Keeping Siblings Together After Divorce: What To Know

When it comes to decisions about child custody, parents are usually the best decision-makers. However, some parents don't agree on much of anything about the divorce, and child custody can become another emotional hot button. Read on to find out why you should not automatically assume that siblings will be kept together.

Siblings Together: A Natural Choice

In most cases, siblings may be better off if the custody and visitation decisions include everyone within the same type of custody plan. Custody plans can vary, and parents might want to consider what works best for them before the judge imposes a plan upon them. In most cases, parenting plans break down into these main categories:

  • Physical custody with one parent and shared legal custody with both parents. Visitation for the non-custodial parent.
  • Shared 50/50 legal and physical custody. No visitation is needed for this arrangement, usually.
  • Bird's nest custody with the parents spending 50% of a month (or another period) with the children.

If any of the custody plans above involve making separate arrangements that don't include all the siblings, the parents should be prepared to convince the judge why that is a good idea.

Siblings Apart: Sometimes it Works

The traditional two-parent household with several biological children is a thing of the past now. That can mean some siblings are half-siblings and may not have the type of relationship you might expect. Also, mothers often delay having more children until later and thus some siblings are decades younger than others. While those circumstances don't automatically mean the children are not close to each other, it does raise the issue of separated siblings with divorce. The below situations offer even more reasons for separating siblings through child custody and visitation arrangements.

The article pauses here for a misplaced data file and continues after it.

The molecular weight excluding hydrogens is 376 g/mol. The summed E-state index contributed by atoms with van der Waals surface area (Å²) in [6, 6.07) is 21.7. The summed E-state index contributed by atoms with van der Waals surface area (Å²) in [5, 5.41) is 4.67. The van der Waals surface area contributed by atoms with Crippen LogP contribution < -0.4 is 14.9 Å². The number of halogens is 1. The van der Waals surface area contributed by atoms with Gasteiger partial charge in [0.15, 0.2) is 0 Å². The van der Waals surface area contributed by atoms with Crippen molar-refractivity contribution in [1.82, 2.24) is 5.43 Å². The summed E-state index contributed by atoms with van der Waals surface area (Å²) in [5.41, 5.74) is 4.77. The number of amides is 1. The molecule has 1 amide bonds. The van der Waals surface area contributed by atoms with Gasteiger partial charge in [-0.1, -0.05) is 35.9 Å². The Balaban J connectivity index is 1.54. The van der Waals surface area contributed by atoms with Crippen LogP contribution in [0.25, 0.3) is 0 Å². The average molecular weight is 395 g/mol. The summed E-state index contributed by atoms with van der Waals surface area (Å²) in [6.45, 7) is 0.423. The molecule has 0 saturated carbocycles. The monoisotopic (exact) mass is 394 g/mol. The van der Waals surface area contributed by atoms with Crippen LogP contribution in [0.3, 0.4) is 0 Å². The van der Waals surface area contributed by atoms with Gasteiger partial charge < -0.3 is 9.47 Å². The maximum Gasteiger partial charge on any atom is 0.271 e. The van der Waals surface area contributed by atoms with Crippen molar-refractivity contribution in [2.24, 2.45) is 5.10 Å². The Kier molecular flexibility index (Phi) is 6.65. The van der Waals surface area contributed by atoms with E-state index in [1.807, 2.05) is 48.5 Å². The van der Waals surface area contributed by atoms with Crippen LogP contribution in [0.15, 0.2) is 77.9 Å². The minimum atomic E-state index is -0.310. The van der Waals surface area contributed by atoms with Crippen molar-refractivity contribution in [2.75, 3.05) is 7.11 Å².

1. Some siblings are closer to one parent. Since the best interest of the child is a huge consideration, siblings could be happier with separate custodial parents.
  2. With a special needs child, one parent may be better able to care for that child while the siblings spend more time with the other parent.
  3. Some siblings are at odds with each other and do not want to be near each other. Unless this is judged to be a temporary situation, split custody could be right.
  4. Some siblings have special reasons to reside with one parent over another. Education and medical issues may call for one parent to have physical custody of one child and for another parent to have custody of the other siblings.

Splitting up is one thing but splitting up siblings is another. Speak to your divorce lawyer or reach out to a law firm like Gomez May LLP to find out what your options are if you are interested in this custody choice.

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